Buy “The Barry Levinson Collection The Baltimore Series [VHS] Richard Dreyfuss, Danny DeVito, Aidan Quinn, Elizabeth Perkins, Steve Guttenberg, Mickey Rourke, Kevin Bacon, Barbara Hershey, John Mahoney, Jackie Gayle, Stanley Brock, Seymour Cassel, Barry Levinson, Charles Newirth, Jerry Weintraub, Kim Kurumada, Marie Rowe, Mark Johnson Movies & TV” Online

The Barry Levinson Collection : The Baltimore Series [VHS]

Every time I watch this Classic I love it more. My background is I was born and raised in Baltimore. I attended the same High School as Barry Levenson-; Baltimore City College. I Graduated in 1963 and attended The University of Maryland, Graduated in 1969. Now living in Forest Hills, NY 11375. Licensed Real Estate Broker ; Better Homes and Gardens FH RealtyKnew someone who for a short period was a Tin Man!Great Memories! Baltimore Back in the Day Mandel’s Deli, City College Vs. Poly Tech Football Classic on Thanksgiving. Crabs on Brown paper or Newsprint. Baltimore Orioles came to town in 1954. Baltimore Colts and Johnny Unitas and Raymond Barry and Lenny Morre. Check it out!

Tin Men, the second in Barry Levinson’s ongoing film series about his native Baltimore in the 1950s and ’60s, focuses on a pair of competing aluminum-siding salesman at a point when the industry was loaded with scam artists. Richard Dreyfuss and Danny DeVito play rivals who get involved in a fender-bender that quickly escalates from a minor argument into an all-out war, as they begin pulling practical jokes on each other. Dreyfuss takes it too far, however, when he sets out to seduce DeVito’s unhappy wife (Barbara Hershey) and winds up falling in love with her. Much of the humor here comes from writer-director Levinson’s keen ear for the way these people talk–and what they talk about (like the discussion of why four men are living together without women on the Ponderosa in Bonanza). Beside the leads, the cast includes a great host of character actors, including Jackie Gayle, Bruno Kirby, John Mahoney, and J.T. Walsh. Others in Levinson’s body of Baltimore films are Diner, Avalon, and the most recent, Liberty Heights. — Marshall Fine

 

 

 

The Barry Levinson Collection : The Baltimore Series [VHS] Review

 

I’d wanted to see this for a long time, and it did not disappoint. Yes, it was picaresque in the extreme. .. duh. .. but the acting was fantastic, the dialog was snappy and funny as all hell, and the actual motivations of the characters came thru all the theatrical trappings. .. which many reviewers may have given too-short shrift. DeVito, Dreyfus, and Hershey all did fantastic acting jobs. .. really fantastic. Barbara Hershey deserves special mention for the excellence with which she portrayed a character somewhere between downtrodden and special. I am dumbfounded that this did not receive any awards, at least according to Wikipedia. Unless 1987 was a genuine bumper year, the absence of awards was, on some level, a miscarriage of justice [and, no, I have no time to look at 1987’s awards list. .. just to give my 2-cent opinion]. Maybe not Oscar material, but definitely award-worthy. The only criticism I would make is that some of the scenes dragged a bit about 2/3 of the way into it, and they might have trimmed about 10 minutes off the move, though not 15. But that’s hardly a criticism, just an observation. Do yourself a favor and see it, and you can thank me later! -Read Reviews-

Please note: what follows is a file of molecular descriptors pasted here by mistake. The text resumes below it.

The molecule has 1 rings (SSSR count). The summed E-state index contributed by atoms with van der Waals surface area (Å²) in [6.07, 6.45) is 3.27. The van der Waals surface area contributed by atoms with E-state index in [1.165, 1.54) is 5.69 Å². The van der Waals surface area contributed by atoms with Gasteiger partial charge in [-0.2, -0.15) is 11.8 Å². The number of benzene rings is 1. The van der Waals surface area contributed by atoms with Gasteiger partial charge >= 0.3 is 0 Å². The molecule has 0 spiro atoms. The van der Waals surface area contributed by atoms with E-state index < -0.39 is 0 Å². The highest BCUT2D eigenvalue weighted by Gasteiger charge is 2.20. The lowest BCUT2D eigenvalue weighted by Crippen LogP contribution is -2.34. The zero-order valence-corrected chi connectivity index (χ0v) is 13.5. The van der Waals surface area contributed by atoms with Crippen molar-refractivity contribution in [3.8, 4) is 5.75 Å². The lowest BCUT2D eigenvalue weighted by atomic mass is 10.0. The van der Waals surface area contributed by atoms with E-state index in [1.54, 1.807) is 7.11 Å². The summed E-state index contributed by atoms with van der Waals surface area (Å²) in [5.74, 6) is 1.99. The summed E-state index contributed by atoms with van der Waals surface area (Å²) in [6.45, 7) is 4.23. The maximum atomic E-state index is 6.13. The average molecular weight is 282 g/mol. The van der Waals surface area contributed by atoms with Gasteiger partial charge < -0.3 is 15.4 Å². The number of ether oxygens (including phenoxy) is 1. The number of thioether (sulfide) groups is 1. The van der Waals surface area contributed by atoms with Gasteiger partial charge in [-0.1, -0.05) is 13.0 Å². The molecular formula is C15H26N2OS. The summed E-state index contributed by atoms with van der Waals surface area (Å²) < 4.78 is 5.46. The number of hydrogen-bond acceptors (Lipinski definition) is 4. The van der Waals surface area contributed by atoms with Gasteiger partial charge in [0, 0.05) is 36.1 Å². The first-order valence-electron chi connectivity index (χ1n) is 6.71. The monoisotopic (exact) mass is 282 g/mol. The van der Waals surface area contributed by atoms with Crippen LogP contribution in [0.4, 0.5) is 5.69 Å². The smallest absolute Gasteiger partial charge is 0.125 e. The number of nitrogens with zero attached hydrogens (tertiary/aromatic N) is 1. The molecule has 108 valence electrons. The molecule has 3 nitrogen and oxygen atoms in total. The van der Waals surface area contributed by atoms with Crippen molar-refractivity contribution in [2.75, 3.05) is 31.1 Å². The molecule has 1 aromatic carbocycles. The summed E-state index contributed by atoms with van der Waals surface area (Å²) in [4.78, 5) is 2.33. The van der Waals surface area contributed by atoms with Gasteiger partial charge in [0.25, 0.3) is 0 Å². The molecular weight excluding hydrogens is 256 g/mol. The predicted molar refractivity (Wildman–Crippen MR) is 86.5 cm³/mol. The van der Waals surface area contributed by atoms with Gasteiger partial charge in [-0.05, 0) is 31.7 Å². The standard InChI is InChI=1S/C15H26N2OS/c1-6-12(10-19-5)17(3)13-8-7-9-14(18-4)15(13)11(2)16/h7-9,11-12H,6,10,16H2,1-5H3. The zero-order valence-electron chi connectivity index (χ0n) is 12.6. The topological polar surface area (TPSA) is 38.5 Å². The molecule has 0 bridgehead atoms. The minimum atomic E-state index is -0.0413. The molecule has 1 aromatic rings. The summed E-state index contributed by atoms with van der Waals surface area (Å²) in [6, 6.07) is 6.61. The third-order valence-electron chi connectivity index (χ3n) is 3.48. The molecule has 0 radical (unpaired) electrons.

I don’t recall what initially drew me to this movie. The one-sheet (poster) doesn’t give away much in the way of plot, so I assumed it was a film about used car salesmen in the era of "shark fins. " I did know that the pairing of one of my favorite (and underrated and under-appreciated) actors Richard Dreyfuss with Danny DeVito was a plus, and this teaming did not disappoint! It’s the story of two aluminum siding salesmen (Tin Men) in 1960’s Baltimore. DeVito accidentally bumps into Dreyfuss’s new Caddy and from there these two build into the greatest game of one-upsmanship since Sam Sheepdog and Ralph Wolf met in "Looney Tunes land!" They both sparkle here, but Dreyfuss shows more character depth when he vengefully seduces DeVito’s wife, and unexpectedly really falls in love with her. The scene where he tells her the truth of while he slept with her originally , but is now in love with her,is portrayed with such honesty that you can forgive this man for doing this most heinous act. Barbara Hershey, as DeVito’s wife, delivers a fine performance as well, as she portrays a woman who feels "trapped" with an unlucky, lovable loser, but in a nice twist, isn’t in love with Dreyfuss either. Underlying all of this is the pressure these men face, on a daily basis, to sell a product that people really don’t want or feel they need. The weekly, liquor soaked meetings where they are harangued by an intimidating J. T. Walsh, gives us an unflinching glimpse into what drives the desperation that these men carry along with their samples. Overall this film is a finely crafted character study by the always solid Berry Levinson.

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